An Opportunity Which I Couldn’t Decline
This fellowship was the perfect opportunity. Rather than spending two to three years in LA trying to pitch my project and consult with producers, I’d be living for free in the place I wanted to start the project — in the Middle East. I’d be able to make connections with filmmakers and organizations in the Middle East that would be essential in making my project a reality.
At the end of the fellowship, I’d have great material, connections, and proof of concept to be able to pitch my project even more effectively to get more funding. I’d be able to use the free time to compose a fourth album. And eventually, I will have the income needed to return to Spain with a different visa. Having one of these visas would be the ultimate goal for me, as it would allow me to live more permanently in Spain while having the freedom to visit my family whenever I wanted to.
Thinking About the Fellowship
I learned about this fellowship in early June 2022 and quickly realized that I would almost inevitably do it. It felt like the universe had offered me an “out” from what could have turned out to be much worse than I initially expected. Being back in LA, it seemed, was likely not going to work out with the two to three-year plan that I had originally decided on.
The difficulty of maintaining a fulfilling social life that I wanted, the cost of living, and the necessity of a car to get around would have likely burnt me out all over again and even made me depressed again. I probably would have actually felt like I had taken a step backward in my life and tried my hardest to raise money for my project and make it feel like it was moving forward. I would have spent as much time as possible with my family. But at the end of the day, I realized that staying in LA wouldn’t have had the same forward momentum and progress as the fellowship in Jerusalem.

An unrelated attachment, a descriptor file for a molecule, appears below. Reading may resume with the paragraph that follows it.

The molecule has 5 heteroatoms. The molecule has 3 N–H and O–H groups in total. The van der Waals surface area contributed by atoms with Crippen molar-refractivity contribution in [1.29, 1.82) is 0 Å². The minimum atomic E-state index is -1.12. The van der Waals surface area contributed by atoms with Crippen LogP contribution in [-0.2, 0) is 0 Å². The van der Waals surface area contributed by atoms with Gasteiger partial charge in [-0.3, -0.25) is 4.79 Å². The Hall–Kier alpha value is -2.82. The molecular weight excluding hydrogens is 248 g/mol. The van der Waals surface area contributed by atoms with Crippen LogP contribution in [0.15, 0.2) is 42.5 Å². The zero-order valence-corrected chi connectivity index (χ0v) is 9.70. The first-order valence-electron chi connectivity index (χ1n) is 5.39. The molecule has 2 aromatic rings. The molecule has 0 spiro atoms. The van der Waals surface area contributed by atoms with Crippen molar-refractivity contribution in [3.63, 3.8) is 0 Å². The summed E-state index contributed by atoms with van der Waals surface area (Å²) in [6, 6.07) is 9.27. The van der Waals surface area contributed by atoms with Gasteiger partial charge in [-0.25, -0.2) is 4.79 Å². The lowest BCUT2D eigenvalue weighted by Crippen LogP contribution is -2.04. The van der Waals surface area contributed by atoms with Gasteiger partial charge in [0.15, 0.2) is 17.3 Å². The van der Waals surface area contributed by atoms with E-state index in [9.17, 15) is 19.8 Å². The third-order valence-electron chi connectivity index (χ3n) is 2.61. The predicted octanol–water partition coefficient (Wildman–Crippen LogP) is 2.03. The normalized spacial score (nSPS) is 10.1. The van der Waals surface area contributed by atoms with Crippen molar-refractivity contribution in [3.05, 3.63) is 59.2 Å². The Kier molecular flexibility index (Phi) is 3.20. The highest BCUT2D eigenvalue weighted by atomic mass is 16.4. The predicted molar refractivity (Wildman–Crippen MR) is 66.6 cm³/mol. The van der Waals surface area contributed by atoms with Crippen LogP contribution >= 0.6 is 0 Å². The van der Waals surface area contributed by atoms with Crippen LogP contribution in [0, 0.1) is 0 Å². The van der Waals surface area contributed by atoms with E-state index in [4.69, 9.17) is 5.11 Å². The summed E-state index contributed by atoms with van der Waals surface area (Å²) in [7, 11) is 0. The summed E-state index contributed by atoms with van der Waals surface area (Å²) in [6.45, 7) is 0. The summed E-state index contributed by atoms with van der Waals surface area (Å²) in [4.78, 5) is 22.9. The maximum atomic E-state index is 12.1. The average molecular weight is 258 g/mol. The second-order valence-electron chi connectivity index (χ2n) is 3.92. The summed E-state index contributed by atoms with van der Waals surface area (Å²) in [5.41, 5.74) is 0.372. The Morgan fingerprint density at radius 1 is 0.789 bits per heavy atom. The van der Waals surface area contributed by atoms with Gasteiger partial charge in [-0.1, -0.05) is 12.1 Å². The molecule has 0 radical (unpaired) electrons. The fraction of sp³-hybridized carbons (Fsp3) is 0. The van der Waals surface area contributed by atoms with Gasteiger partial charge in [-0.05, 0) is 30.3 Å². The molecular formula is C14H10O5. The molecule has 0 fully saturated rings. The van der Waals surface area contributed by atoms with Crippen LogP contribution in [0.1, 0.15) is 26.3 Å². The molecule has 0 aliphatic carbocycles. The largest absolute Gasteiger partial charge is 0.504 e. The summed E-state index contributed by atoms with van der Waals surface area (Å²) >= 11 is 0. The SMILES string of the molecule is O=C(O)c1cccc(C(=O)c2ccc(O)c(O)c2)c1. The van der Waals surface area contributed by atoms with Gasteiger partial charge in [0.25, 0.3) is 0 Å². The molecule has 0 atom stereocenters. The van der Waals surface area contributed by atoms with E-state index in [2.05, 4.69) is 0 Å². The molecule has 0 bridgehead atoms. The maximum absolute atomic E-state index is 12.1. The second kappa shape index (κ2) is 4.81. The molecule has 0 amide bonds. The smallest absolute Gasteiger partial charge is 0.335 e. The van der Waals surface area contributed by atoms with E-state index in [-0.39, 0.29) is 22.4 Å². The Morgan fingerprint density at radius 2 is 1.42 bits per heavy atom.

Sometimes Moving Forward Looks Like Moving Backward
This wild two‐year journey starting in August 2020 from living in LA to Castelló to Valencia to LA to Jerusalem has been one clear straight path forward. It might seem like a series of disjointed movements, but it really is all forward. The most recent move from Valencia to LA may have seemed like a step backward, given that living in Valencia more permanently is my goal. However, it was more like the pulling back of a slingshot — a motion that, without it, would make the forward motion of the projectile impossible.
I am like the projectile in the slingshot, being launched forward in my professional life as a documentarian completing a fellowship in Jerusalem. I am also being launched forward toward a more permanent life in Spain. Each of the moves I’ve made has been like dominos falling. Without each individual one, the whole chain would break.
At the time of writing this article, just five days before my flight to Israel to start the fellowship, I have no idea if I will actually land back in Spain immediately after it ends. If there’s anything my experience has taught me, it’s that plans help give me direction and purpose, but they stop being helpful when they become unchangeable. I will continue to take the lessons I’ve learned of flexibility and constantly re-evaluating my life situation to ensure that it is as enjoyable and fulfilling as possible.
I have now lived in a different city every year for almost eight years. As much as I want to break that streak and have genuinely wanted to for the last two years, I also realize that it might turn into nine, or even ten. I certainly want a more permanent community and stability. But at the same time, I know it will be that much more fulfilling when it finally happens. I’ll know I’ve finally “landed.”
By no means do I intend to “settle down” in the more universally understood way. Rather, I hope to have a home base from which to travel, compose music, and produce documentaries. I also want to come back to the same place, same community, same friends, etc. I hope that after reading my series of articles, especially if you’re similar to me at all, you take some solace in the knowledge that we’re in this together. Living life on multiple continents can feel like living multiple different lives, but in reality, it’s one cohesive experience. One path forward.
by Eli Slavkin